What happened to the men in Egypt? The programme says that the first reports to the Swedish Foreign Office after visits told of the men being blindfolded, not being allowed to sleep, of beatings and maltreatment. Karl Soederberg, Amnesty International, said Sweden's government was wrong to send the men back to Egypt: "We know now that the foreign ministry knew about the cruel treatment shortly after the extradition."

Hamida Shalaby, Agiza's mother says:

"The mattress had electricity. The mattress. He would lay on it - like this - and his arms in chains on both sides and his legs in chains too. When they connected to the electricity, his body would rise up and then fall down and this up and down would go on until they unplugged electricity."

Kjell Jonsson, Zery's lawyer, says:

" that they have been tortured is now confirmed.

It is about very painful torture. They fasten electrodes to the most sensitive parts of the body. That is, genitals, breast nipples, tongue, ear lobes, underarms.

There are physicians present to judge how much torture, how much electricity, the prisoners can take. Afterwards the exposed parts are anointed, so that there won´t be marks and scars, and cold water is poured to stop blood clots."

Muhammed Al Zery was released from detention in October 2003 but is not allowed to leave his home village without permission. At the beginning of May Agiza was sentenced again to 25 years in prison by a military tribunal (Swedish embassy officials were denied access to the proceedings on two of the three days).

Hans Dahlgren, Swedish Vice Foreign Minister, responded by putting the blame on Egypt saying that Agiza's trial was not a "fair" one and that they would be calling for a new one.

Kjell Jonsson, Zery's lawyer, says:

"it is absolutely forbidden according to international law to repatriate a person who risks being subjected to torture, and naturally, the Swedish government has a full responsibility for this."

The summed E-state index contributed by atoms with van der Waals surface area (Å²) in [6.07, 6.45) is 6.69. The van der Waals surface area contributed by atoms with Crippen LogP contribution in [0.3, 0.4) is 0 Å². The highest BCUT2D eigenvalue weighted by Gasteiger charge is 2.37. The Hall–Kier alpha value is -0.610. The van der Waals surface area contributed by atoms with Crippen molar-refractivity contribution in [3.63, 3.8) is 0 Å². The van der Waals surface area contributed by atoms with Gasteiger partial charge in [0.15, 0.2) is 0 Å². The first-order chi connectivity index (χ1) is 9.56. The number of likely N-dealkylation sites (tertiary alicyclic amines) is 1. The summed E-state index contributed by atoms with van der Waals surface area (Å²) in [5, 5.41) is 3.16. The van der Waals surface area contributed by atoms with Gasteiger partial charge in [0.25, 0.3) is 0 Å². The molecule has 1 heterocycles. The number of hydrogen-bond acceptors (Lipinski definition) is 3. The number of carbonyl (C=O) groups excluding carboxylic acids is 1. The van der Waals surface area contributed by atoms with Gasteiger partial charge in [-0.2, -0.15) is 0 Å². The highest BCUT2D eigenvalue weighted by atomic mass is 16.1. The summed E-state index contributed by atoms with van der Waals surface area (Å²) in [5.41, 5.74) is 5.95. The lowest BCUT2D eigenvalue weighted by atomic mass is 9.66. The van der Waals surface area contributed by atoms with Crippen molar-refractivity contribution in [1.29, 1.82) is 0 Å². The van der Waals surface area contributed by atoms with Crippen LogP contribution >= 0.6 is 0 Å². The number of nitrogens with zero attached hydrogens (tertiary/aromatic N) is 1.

Documentation

1. Full-transcript of "The broken promise", TV4, Monday 17 May 2004: Transcript (pdf)
2. Ambassador's report: Report (in Swedish, 1.32 MB) which includes the following:

TV4:s translation of Embassy report 1, classified part on Page 2: dated 23 January 2002:

"between the arrest in Sweden and the transfer to Tora: excessive brutality from the Swedish police when they were apprehended; enforced uncomfortable position in the aircraft during the transport to Egypt; forced blindfolding during the interrogation period, too cramped cells, ten days wait for Agizas ulcer medication after being examined by a doctor; beatings by guards during transport to and from interrogation; threats from interrogator of repression against his family in case he didn’t tell everything about his time in Iran etc."


Statewatch News online | Join Statewatch news e-mail list | Download a free sample issue of Statewatch bulletin

© Statewatch ISSN 1756-851X. Personal usage as private individuals/"fair dealing" is allowed. We also welcome links to material on our site. Usage by those working for organisations is allowed only if the organisation holds an appropriate licence from the relevant reprographic rights organisation (eg: Copyright Licensing Agency in the UK) with such usage being subject to the terms and conditions of that licence and to local copyright law.